OK, it was the second time I had seen it. The first time, I had slept through it. But that was because I had been entering into the spirit rather too much by indulging in a drinking session of Hongian proportions beforehand.
The second time round, there was the anticipation of seeing the lead actress afterwards at the Q&A. And there was the fact that having spent a few days in Tongyeong last year, I’d be familiar with some of the locations.
Yes, it was nice to see Tongyeong again. The main tourist spot where Moon So-ri is a guide is the Sebyeonggwan, the grand hall where the Korean southern naval command had its headquarters in the early 17th century; and just opposite is the Tongyeong City Museum where another of the scenes is shot. It was fun to be able to notice the continuity problems: whenever Moon So-ri leaves the tour group at the Sebyeonggwan, she heads off in a direction which feels right from the perspective of the camera, but which in fact is a dead end. And on one of the boat trips, when it feels like they are just starting their journey it is clear from the position of the Chungmu Marina Resort Hotel in the background that they are on their way back to the harbour, not just leaving it.
None of that really matters. The other locations – Tongyeong’s small harbour, the Napoli Hotel – brought back happy memories (I’m sure I’ve been in that coffee shop where some of the filming was done), and it was nice to revisit Admiral Yi Sun-shin’s base on Hansan-do, where one of the characters recites the Admiral’s famous Song of Hansan-do composed at his lookout pavilion, and even dreams he meets the great man himself and has a deep and meaningful conversation about how to progress in life as the Admiral plays on his famous aquatic archery range.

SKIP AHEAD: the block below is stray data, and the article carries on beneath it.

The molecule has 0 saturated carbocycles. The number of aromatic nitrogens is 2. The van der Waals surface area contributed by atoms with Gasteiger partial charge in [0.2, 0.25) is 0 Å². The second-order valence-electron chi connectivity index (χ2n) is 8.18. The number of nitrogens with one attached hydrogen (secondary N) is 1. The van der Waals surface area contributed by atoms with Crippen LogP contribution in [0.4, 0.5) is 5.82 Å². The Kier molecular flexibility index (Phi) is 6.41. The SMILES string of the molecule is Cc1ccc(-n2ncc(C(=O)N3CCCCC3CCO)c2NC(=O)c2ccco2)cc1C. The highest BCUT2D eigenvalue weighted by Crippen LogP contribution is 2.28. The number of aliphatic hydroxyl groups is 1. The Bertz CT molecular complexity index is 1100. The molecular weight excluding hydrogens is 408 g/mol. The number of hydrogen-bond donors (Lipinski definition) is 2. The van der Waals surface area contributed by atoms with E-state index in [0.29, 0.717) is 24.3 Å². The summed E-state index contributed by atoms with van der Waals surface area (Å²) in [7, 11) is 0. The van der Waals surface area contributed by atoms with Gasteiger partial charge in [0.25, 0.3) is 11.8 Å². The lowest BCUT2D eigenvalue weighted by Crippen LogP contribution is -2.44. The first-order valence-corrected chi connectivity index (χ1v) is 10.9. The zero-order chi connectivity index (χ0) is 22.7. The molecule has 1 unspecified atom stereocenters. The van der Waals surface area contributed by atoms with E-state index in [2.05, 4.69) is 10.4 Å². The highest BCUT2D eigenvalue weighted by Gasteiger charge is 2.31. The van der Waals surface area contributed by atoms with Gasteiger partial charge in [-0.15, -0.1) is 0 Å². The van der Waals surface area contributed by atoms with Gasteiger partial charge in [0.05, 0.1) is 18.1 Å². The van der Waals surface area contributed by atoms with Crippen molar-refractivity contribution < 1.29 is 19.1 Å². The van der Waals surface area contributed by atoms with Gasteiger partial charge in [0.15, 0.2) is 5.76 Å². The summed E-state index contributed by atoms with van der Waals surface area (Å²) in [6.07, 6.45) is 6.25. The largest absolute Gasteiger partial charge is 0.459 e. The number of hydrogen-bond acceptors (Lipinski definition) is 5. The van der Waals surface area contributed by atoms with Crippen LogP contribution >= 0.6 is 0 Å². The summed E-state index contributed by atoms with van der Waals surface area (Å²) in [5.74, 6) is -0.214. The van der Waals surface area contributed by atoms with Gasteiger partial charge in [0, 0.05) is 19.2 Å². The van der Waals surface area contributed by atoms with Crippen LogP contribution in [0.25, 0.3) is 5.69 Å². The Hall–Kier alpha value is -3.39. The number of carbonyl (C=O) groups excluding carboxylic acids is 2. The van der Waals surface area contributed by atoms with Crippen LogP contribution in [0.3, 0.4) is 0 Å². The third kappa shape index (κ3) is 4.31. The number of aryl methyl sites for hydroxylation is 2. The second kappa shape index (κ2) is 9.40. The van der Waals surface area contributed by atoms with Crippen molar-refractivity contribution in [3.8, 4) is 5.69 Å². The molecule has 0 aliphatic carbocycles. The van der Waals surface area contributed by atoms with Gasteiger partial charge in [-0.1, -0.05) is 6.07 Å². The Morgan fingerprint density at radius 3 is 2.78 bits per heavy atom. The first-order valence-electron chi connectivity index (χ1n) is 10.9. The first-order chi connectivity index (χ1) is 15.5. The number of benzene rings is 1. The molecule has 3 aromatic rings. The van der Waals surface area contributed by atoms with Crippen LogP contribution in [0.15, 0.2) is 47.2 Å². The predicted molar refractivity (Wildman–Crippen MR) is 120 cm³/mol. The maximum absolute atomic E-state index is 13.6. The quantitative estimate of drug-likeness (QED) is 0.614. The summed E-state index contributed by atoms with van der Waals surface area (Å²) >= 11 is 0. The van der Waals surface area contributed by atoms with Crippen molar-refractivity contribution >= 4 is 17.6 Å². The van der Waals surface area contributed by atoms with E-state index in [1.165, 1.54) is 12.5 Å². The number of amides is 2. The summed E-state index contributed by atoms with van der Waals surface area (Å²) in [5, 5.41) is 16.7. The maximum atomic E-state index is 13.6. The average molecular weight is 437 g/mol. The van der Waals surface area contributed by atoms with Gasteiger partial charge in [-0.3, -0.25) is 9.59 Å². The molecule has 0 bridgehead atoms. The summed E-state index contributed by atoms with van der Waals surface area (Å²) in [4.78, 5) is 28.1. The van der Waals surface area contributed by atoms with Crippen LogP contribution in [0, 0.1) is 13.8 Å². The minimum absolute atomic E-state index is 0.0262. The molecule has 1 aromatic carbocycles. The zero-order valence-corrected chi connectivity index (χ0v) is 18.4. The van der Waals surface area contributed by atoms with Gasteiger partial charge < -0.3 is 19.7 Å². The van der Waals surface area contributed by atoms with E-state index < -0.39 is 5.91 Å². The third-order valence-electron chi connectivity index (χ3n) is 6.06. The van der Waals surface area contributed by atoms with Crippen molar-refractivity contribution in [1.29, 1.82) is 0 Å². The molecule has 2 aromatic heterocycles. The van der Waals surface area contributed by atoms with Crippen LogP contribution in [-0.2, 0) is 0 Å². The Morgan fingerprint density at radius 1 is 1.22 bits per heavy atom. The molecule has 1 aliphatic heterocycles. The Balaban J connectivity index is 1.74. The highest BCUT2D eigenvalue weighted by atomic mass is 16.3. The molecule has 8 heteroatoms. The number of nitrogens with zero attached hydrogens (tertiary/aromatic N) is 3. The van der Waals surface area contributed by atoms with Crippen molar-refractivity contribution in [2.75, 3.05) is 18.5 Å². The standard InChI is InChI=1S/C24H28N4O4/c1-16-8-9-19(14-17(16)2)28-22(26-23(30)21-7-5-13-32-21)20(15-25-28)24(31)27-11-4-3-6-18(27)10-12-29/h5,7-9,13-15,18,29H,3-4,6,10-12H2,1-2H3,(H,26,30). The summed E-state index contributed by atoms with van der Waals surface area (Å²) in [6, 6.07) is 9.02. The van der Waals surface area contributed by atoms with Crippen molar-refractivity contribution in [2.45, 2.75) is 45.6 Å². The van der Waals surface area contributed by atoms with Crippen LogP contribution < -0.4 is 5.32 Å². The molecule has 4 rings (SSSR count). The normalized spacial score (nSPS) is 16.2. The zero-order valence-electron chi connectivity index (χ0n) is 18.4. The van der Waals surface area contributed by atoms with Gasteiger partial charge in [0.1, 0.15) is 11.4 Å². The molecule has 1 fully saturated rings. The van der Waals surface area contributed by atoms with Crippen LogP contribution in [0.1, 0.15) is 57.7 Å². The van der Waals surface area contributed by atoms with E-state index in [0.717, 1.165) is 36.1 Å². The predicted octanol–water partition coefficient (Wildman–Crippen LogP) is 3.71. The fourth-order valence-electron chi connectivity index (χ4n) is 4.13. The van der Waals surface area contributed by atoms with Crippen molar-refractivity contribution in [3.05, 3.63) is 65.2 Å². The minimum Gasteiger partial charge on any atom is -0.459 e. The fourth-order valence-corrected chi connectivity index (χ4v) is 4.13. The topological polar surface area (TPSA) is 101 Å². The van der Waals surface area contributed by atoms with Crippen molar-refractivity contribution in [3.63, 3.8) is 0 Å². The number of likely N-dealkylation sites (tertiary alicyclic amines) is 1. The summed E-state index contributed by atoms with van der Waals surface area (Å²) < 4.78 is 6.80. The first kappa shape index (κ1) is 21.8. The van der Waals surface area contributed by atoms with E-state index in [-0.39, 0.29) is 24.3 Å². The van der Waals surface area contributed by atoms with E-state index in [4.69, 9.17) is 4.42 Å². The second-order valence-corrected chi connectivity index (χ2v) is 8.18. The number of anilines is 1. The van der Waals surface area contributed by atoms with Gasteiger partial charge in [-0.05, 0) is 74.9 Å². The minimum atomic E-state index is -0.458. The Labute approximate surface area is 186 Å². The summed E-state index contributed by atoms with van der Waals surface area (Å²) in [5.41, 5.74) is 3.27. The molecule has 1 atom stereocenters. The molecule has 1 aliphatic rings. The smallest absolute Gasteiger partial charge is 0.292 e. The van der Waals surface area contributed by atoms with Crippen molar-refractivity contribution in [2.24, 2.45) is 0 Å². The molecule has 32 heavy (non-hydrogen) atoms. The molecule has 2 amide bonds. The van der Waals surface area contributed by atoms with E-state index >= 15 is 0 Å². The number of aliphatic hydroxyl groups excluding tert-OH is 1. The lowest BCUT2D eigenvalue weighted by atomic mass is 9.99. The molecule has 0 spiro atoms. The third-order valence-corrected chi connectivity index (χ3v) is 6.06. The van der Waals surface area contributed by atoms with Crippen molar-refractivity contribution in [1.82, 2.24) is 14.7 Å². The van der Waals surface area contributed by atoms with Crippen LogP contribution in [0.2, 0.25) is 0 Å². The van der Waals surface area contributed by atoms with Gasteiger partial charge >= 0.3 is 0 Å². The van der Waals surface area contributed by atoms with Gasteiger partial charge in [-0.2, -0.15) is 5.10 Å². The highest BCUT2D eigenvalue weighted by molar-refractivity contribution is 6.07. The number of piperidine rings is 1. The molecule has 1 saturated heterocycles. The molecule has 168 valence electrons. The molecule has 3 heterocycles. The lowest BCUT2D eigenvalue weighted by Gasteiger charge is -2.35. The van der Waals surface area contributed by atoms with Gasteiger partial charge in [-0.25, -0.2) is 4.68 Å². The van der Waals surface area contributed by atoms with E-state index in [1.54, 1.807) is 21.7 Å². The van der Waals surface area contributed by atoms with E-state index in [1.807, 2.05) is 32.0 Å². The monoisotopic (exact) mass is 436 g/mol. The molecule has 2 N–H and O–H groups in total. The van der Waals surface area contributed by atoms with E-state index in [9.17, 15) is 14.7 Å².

It always helps watching the film with a Korean-speaking audience, as they will laugh at places where non-Koreans may not. Strangely, the audience did not laugh at what I thought was one of the funniest moments – when a dumb tourist either asks a very stupid question (after all, what properly educated Korean would ask whether Yi Sun-shin was really a hero? It would be worse than an Englishman asking a tour guide whether Nelson was a competent naval commander, or whether Churchill was any good as a wartime Prime Minister), or is intentionally trying to wind up his extremely cute tour guide. Whatever the motivation, Moon So-ri is suitably needled and launches into an impassioned speech about self-sacrifice, heroism, devotion to public duty, how without mastery of the sea Korea would never have survived the Japanese invasions, how it was only right that Admiral Yi should be known not only as a “hero” but as a “holy hero”. It’s not the sort of speech you expect from a humble tour guide speaking with a local Tongyeong accent, but she is obviously well-briefed and totally devoted to her work.
Which also makes it amusing when, after the tour guide rounds up her talk to a bunch of schoolkids with a homespun talk on the theme of the famous Korean saying “you only see as much as you know,” the would-be film director from Seoul makes an inept attempt at engaging her in conversation by picking an argument with her homily, saying “the less you know, the more you see.” It dramatically fails as a pick-up line, and he has to work hard to win her over, which he tries to do for the rest of the film, drawn onwards by the shapeliness of her legs. There are plenty of amusing moments most of which arise from the parallel narratives of the two Seoulites who were in Tongyeong at the same time, interacting with the same tour guide, without their paths ever consciously crossing. Altogether, probably the most approachable of Hong’s films for a sceptic. And funny ha ha.
Hong Sang-soo (홍상수) HaHaHa (하하하, 2009)